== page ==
May 10, 1978
Petition for writ of prohibition or, in the alternative, for writ of mandate. Eighth Judicial District Court, Clark County; James A. Brennan, Judge.
Leavitt and Leavitt, Las Vegas, for Petitioners.
Jolley, Urga, and Wirth, Las Vegas, for Respondents.
Federal National Mortgage Association and Sierra Nevada Arms, plaintiffs below, commenced suit against petitioners upon their respective performance bond obligations as compensated sureties for a construction company. After petitioners had filed a timely answer and cross-claim, plaintiffs successfully moved for a partial summary judgment against them.
Pursuant to Nevada Rules of Civil Procedure, Rule 56(c), which provides in pertinent part that a "summary judgment, interlocutory in character, may be rendered on the issue of liability alone although there is a genuine issue as to the amount of damages," the lower court entered its order that petitioners would be liable under their bond obligations but reserved for trial the issue of damages.
Thereafter, plaintiffs successfully sought leave of court to file an amended complaint pursuant to NRCP 21 adding an additional defendant and claims against that defendant. The complaint, as amended, was served upon petitioners pursuant to NRCP 5(a) but, as to them, was identical to the original complaint. Petitioners, without leave of court, filed both an answer and a counterclaim in response to the amended complaint. A counterclaim had not previously been filed in this action by petitioners and the answer pleaded twenty-one additional affirmative defenses not alleged in the original pleading.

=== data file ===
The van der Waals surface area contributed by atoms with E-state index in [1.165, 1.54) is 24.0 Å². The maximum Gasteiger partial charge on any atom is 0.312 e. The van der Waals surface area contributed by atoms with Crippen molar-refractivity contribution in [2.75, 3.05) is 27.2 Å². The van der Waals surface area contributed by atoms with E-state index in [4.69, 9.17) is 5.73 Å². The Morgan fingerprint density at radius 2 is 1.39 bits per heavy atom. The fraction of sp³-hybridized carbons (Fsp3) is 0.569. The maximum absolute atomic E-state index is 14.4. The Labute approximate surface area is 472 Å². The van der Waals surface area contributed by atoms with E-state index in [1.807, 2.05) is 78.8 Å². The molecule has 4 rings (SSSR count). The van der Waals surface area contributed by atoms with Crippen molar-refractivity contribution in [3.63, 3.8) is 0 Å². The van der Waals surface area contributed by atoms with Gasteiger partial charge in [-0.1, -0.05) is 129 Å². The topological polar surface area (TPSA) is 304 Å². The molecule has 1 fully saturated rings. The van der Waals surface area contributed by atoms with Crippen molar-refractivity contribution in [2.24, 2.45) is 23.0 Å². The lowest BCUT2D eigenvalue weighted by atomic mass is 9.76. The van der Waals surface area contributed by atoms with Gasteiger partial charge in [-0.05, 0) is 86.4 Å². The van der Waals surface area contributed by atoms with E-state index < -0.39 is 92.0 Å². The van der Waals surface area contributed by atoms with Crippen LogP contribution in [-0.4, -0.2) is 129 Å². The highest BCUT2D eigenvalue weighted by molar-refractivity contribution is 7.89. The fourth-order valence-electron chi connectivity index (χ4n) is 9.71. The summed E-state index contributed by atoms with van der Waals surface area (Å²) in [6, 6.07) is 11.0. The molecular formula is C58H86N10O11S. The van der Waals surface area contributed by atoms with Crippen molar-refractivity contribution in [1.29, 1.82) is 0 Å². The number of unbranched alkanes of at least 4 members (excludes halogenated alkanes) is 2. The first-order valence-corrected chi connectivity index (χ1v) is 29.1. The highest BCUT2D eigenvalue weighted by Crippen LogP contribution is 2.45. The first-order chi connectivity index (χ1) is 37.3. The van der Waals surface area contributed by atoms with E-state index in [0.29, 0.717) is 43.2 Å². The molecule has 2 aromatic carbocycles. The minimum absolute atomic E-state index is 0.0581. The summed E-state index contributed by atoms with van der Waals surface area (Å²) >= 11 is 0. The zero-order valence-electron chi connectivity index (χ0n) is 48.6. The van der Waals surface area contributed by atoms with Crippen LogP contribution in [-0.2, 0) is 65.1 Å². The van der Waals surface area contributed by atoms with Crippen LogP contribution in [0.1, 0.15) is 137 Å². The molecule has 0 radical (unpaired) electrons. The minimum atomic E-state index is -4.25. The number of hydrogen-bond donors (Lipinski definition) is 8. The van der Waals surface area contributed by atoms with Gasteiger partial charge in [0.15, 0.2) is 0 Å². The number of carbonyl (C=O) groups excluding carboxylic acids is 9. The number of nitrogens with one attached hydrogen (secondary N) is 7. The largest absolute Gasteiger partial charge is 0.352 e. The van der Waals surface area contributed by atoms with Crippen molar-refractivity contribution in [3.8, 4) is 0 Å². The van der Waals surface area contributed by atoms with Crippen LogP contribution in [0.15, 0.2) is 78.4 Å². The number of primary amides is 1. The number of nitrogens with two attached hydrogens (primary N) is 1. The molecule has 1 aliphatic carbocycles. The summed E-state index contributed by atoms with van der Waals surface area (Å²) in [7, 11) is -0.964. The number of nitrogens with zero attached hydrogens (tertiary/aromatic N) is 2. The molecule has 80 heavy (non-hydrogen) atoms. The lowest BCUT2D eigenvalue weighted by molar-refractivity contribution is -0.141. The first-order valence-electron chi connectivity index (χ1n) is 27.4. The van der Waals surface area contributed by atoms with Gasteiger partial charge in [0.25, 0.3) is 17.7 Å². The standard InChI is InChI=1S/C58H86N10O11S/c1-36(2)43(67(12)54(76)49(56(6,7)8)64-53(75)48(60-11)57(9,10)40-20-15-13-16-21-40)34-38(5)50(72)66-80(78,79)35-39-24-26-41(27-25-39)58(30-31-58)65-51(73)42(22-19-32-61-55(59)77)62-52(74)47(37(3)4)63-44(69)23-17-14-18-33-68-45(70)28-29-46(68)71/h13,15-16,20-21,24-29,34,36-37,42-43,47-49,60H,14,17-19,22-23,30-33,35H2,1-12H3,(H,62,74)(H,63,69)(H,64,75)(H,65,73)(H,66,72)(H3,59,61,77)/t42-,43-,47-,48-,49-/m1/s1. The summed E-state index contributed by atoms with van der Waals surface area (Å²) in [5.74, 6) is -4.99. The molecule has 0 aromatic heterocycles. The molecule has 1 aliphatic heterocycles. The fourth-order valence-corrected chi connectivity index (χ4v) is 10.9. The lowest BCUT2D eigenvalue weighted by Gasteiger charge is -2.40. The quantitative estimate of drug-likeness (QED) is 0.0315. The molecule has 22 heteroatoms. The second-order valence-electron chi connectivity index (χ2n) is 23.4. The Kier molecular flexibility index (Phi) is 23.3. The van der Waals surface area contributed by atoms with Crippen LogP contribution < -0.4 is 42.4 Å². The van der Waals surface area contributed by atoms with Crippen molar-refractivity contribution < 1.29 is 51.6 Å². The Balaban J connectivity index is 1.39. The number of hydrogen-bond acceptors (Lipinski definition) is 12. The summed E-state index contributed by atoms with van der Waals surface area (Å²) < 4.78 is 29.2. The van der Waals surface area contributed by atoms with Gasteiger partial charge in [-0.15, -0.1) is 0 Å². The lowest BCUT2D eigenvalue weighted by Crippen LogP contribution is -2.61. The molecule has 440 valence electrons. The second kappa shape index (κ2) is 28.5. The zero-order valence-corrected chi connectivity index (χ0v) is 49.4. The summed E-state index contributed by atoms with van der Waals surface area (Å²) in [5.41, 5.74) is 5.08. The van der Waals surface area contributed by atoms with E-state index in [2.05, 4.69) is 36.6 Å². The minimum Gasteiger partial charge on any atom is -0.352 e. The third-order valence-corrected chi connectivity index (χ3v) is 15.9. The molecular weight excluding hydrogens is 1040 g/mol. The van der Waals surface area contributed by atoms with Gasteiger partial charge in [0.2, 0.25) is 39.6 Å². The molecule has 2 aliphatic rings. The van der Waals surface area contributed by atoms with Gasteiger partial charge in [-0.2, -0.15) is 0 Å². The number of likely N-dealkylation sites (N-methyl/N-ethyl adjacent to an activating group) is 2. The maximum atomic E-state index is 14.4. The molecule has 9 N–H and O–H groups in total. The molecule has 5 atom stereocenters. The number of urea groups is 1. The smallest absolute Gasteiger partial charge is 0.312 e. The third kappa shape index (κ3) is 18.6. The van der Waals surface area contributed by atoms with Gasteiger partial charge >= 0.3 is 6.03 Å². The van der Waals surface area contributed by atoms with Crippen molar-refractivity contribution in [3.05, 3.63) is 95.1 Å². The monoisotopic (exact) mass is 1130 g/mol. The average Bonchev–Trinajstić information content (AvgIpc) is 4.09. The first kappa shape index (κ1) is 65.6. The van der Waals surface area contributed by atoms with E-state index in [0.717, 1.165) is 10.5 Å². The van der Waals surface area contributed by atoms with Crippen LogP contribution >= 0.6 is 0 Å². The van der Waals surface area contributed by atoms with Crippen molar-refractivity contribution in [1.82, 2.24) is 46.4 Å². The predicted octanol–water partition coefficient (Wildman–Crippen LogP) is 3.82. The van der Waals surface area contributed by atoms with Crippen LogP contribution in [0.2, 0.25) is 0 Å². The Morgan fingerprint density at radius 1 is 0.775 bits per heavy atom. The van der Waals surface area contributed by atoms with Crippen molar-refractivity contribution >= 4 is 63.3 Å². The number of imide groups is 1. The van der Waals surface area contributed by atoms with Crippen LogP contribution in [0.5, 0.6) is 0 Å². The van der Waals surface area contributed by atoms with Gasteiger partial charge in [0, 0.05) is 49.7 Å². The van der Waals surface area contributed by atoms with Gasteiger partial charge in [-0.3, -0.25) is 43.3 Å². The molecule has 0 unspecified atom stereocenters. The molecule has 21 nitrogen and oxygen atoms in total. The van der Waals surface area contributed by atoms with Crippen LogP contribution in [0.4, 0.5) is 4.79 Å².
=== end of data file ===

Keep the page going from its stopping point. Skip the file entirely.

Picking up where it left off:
Upon motion of the plaintiffs, the trial court ordered the amended answer and counterclaim stricken. This petition then followed for a writ to prohibit the lower court from preventing petitioners' filing an amended answer, or alternatively, ordering the lower court to vacate its order striking the amended answer.
Two issues are before us. First, whether the extraordinary writs of prohibition or mandamus are here available to petitioners. Second, whether a defendant adversely affected by a partial summary judgment may thereafter file without leave of court a quantitatively and qualitatively different answer to a subsequent amended complaint which affects that party in no material manner but merely alleges additional claims against a new defendant. Since we answer the first question in the negative, we need not and therefore do not reach the second issue.
Regarding the threshold issue of this Court's jurisdiction, a writ of prohibition must issue when there is an act to be "arrested" which is "without or in excess of the jurisdiction" of the trial judge under NRS 34.320. Ham v. District Court, 93 Nev. 409, 566 P.2d 420 (1977); Culinary Workers v. Court, 66 Nev. 166, 207 P.2d 990 (1949). A writ of mandate must be issued when required "to compel the performance of an act which the law especially enjoins as a duty resulting from an office" under NRS 34.160. Board of Comm'rs v. Dayton Dev. Co., 91 Nev. 71, 530 P.2d 1187 (1975); Walsh ex rel. v. Buckingham, 58 Nev. 342, 80 P.2d 910 (1938). Respecting the remedies sought by petitioners, it is not the province of an extraordinary writ, such as prohibition or mandamus, to control the judicial discretion of a district court. Pinana v. Dist. Ct., 75 Nev. 74, 334 P.2d 843 (1959). In the instant case, the trial court was well within its discretion in striking the amended pleadings, as the trial judge was neither "without or in excess" of his jurisdiction, or compelled to perform the requested act as the law did not "especially" enjoin him to "as a duty resulting from an office."
The petition for writ of prohibition or in the alternative a writ of mandate is denied.